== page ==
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Number 0210 Today we continue our celebration of President-Elect Barack Obama and his home state of Hawaii! The brush-tailed rock wallaby, native to Australia, was once common throughout that continent; now it’s confined to tiny parts of Queensland, New South Wales, and Victoria. The Victoria population, in particular, is near extinction. These fuzzy marsupials live on rocky ledges and…Wait, what’s that? Oh, yes, Hawaii!...

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Striped Possum (Dactylopsila trivirgata)
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Number 0194 Nocturnal, arboreal, and marsupial, the striped possum, who lives in Australia and New Guinea, is about the size of a squirrel. This fellow munches and lunches on insects, flowers, leaves, fruit, small invertebrates, and sweet local honey. If you’re out and about in an Australian forest of a summer evening, listen for rustling and crunching sounds overhead, and watch for falling leftovers:...

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Eastern Barred Bandicoot (Perameles gunnii)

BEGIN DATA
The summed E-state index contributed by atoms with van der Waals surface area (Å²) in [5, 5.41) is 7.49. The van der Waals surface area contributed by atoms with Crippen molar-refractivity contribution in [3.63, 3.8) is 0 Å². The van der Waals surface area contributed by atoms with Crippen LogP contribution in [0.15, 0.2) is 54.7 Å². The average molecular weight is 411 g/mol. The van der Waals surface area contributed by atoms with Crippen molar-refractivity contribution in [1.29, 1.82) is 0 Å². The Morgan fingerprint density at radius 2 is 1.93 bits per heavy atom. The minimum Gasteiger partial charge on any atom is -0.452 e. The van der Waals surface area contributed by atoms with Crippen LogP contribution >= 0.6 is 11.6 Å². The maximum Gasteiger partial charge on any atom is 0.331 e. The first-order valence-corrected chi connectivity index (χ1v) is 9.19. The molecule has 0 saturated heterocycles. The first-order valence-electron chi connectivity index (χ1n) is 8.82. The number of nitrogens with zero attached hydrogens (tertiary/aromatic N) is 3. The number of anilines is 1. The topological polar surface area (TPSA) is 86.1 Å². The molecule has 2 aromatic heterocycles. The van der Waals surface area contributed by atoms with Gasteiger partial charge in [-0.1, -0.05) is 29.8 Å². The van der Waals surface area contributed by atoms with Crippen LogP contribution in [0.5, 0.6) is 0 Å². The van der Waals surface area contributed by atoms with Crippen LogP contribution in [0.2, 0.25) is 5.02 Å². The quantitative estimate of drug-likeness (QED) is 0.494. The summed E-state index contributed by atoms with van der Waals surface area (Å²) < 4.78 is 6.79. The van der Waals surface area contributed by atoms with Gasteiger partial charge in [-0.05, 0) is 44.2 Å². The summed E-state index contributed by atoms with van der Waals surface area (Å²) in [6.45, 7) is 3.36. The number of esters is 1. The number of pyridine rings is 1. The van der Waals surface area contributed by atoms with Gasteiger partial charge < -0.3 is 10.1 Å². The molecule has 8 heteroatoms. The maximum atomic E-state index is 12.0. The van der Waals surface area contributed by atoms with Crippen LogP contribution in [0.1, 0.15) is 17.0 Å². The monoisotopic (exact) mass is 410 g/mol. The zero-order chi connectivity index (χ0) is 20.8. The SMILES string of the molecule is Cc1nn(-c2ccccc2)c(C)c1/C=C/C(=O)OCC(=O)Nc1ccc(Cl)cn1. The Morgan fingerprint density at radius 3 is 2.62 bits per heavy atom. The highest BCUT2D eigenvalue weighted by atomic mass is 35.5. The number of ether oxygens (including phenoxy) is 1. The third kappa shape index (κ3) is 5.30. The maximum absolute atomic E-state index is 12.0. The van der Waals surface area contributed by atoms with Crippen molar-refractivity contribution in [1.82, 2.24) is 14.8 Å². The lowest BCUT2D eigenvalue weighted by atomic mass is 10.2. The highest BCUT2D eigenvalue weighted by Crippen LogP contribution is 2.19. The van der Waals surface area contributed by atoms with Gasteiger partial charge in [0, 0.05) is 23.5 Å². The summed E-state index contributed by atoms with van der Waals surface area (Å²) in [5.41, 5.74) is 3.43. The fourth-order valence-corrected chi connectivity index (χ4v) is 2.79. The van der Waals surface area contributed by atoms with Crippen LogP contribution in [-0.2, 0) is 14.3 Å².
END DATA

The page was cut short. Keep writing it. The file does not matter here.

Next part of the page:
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Number 0175 The eastern barred bandicoot is a critically endangered Australian marsupial. Animal Diversity Web says there are only about 300–400 of them alive in the wild. They eat mainly insects and worms, along with some berries and grasses and such. They’re noisy and they leap along the ground. Consecutive days of mammals: 4 Record:...

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Chilean Shrew Opossum (Rhyncholestes raphanurus)
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  Number 0173 The Chilean shrew opossum is an enigmatic little beast. We think it’s solitary. But then again, we think it lives in small family groups. We think it has five or seven or so babies at a time, but who knows? It seems to be nocturnal, since the few that have been captured were captured at night. Nobody knows how long they...

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Southern Marsupial Mole (Notoryctes typhlops)
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Number 0172 The southern marsupial mole is one of two species in the order Notoryctemorphia, one of the remaining mammalian orders that I hadn’t drawn…until now! (After Notoryctemorphia, there are five more orders to cover. They’re all drawn and waiting to meet you!) Marsupial moles, which live in Australia, aren’t at all related to moles; true moles aren’t marsupials. But what’s remarkable about these...